Monday, August 04, 2014


"Cheap-Labor" Conservatives

There really aren't such people!

In my sometimes helter-skelter path through the web, I run across ideas that are dead wrong but seemingly very effective in debates. The "cheap-labor conservative" idea is the most recent I stumbled across that is simply wrong, but not easy to counter by a conservative in a few words or even paragraphs. The accusation is based on the premise that conservatives desire scads of immigrant workers and poor and disadvantaged people to feed their needs for cheap labor in our fields and factories.

Hence, they do not want to address the immigration problem head on, for instance, since it would most likely impact their cheap labor sources. The meme is cleverly applied across the board on just about every issue before the congress, including the minimum wage issue, since that raises labor costs for conservative business owners (who are assumed to be the great majority of all business owners and operators, which is simply untrue.)

Countering this meme in real time isn't very easy for conservatives.  Should they defend their record on the subject? Should they answer with the fundamental values system of the conservative movement? These would take more time that is usually available, and the very length of the replies can turn audiences off, well before they could see the true value of the definitive arguments presented against such labeling. Is there a simpler and shorter way to turn the tables on such a liberal or progressive attacker? I believe there is a way!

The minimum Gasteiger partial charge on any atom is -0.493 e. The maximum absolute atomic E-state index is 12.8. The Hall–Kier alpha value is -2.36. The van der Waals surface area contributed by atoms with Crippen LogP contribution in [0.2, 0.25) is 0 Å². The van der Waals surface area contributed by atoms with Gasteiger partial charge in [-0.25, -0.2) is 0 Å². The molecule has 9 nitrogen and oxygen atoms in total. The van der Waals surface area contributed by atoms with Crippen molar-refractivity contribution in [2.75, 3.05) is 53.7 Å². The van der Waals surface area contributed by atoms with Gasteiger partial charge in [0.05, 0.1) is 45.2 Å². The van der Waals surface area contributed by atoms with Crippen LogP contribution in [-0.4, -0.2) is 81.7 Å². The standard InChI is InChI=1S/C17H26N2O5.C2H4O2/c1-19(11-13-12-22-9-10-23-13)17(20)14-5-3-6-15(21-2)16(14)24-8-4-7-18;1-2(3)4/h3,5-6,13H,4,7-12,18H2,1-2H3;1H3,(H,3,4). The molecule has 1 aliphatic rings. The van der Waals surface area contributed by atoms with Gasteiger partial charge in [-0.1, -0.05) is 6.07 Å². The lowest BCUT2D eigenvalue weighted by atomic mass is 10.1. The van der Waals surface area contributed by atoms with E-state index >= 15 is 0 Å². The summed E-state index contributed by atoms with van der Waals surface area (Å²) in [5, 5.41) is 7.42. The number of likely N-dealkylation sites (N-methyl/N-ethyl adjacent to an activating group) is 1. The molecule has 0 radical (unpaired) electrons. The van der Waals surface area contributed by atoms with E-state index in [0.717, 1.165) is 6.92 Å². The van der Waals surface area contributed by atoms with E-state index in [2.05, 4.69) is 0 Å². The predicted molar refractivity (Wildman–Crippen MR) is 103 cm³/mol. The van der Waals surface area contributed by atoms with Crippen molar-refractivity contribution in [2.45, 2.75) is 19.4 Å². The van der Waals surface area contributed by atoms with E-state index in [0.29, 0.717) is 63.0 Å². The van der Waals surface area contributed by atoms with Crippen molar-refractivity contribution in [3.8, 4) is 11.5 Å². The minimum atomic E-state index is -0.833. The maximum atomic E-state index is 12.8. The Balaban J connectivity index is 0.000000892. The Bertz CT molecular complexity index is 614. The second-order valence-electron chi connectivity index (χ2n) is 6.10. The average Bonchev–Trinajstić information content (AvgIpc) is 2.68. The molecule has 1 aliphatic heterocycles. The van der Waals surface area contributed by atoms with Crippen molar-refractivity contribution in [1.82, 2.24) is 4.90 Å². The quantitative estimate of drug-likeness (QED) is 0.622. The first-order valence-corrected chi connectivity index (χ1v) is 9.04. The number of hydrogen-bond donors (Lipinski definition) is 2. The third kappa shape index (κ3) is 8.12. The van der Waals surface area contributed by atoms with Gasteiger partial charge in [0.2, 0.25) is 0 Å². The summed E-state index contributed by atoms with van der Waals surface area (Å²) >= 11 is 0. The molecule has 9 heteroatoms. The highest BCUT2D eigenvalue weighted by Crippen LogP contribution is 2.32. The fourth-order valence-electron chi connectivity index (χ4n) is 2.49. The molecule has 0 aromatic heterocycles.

Here is my idea on how to turn it around:

The sources for really cheap labor are immigrants, migrant workers, the poor and the disadvantaged.

Yes, of course we conservative business people begin with these cheap labor sources, if they are available legally, and our ethical managers proceed to train these and all people new to the business in worthwhile skills, and raise their pay as they learn and progress. We provide them with benefits as they prove their worth in the introductory period. We end up with truly valuable workers that are well paid and most often stay with the business throughout their working lives. Even if they move on, as migrant workers do, they do so with new skills, experience, and often, high recommendations from the managers. We welcome back good migrant workers. We have raised their personal value, their pride and their life styles. What else would ethical and conservative business managers do with immigrants, migrant  workers, the poor and disadvantaged? We are truly a force for earned well-being for these people.

Furthermore, we true conservatives will have nothing to do with unethical businesses, their sleazy practices, and exploiting illegal immigrants! They are not part of the conservative movement.

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